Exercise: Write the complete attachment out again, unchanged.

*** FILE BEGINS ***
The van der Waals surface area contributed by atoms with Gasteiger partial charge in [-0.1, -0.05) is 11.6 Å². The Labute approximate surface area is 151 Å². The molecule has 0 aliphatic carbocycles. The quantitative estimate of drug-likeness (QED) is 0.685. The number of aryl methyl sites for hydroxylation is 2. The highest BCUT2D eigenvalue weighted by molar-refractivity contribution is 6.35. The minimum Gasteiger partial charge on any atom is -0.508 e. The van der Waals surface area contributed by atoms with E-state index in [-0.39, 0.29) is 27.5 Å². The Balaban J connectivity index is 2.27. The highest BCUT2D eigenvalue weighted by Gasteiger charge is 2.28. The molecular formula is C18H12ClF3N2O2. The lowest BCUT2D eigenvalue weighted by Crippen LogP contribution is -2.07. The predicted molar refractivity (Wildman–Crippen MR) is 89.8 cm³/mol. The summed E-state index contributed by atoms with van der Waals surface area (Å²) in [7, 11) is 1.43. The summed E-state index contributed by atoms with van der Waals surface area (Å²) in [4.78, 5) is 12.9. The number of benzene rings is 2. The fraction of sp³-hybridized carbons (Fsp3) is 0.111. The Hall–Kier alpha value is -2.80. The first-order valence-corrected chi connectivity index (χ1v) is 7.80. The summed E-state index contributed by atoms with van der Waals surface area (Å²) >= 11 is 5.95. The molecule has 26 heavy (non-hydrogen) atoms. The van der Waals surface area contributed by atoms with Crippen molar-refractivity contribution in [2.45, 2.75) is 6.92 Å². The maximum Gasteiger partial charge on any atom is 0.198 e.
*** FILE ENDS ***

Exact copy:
The van der Waals surface area contributed by atoms with Gasteiger partial charge in [-0.1, -0.05) is 11.6 Å². The Labute approximate surface area is 151 Å². The molecule has 0 aliphatic carbocycles. The quantitative estimate of drug-likeness (QED) is 0.685. The number of aryl methyl sites for hydroxylation is 2. The highest BCUT2D eigenvalue weighted by molar-refractivity contribution is 6.35. The minimum Gasteiger partial charge on any atom is -0.508 e. The van der Waals surface area contributed by atoms with E-state index in [-0.39, 0.29) is 27.5 Å². The Balaban J connectivity index is 2.27. The highest BCUT2D eigenvalue weighted by Gasteiger charge is 2.28. The molecular formula is C18H12ClF3N2O2. The lowest BCUT2D eigenvalue weighted by Crippen LogP contribution is -2.07. The predicted molar refractivity (Wildman–Crippen MR) is 89.8 cm³/mol. The summed E-state index contributed by atoms with van der Waals surface area (Å²) in [7, 11) is 1.43. The summed E-state index contributed by atoms with van der Waals surface area (Å²) in [4.78, 5) is 12.9. The number of benzene rings is 2. The fraction of sp³-hybridized carbons (Fsp3) is 0.111. The Hall–Kier alpha value is -2.80. The first-order valence-corrected chi connectivity index (χ1v) is 7.80. The summed E-state index contributed by atoms with van der Waals surface area (Å²) >= 11 is 5.95. The molecule has 26 heavy (non-hydrogen) atoms. The van der Waals surface area contributed by atoms with Crippen molar-refractivity contribution in [2.45, 2.75) is 6.92 Å². The maximum Gasteiger partial charge on any atom is 0.198 e.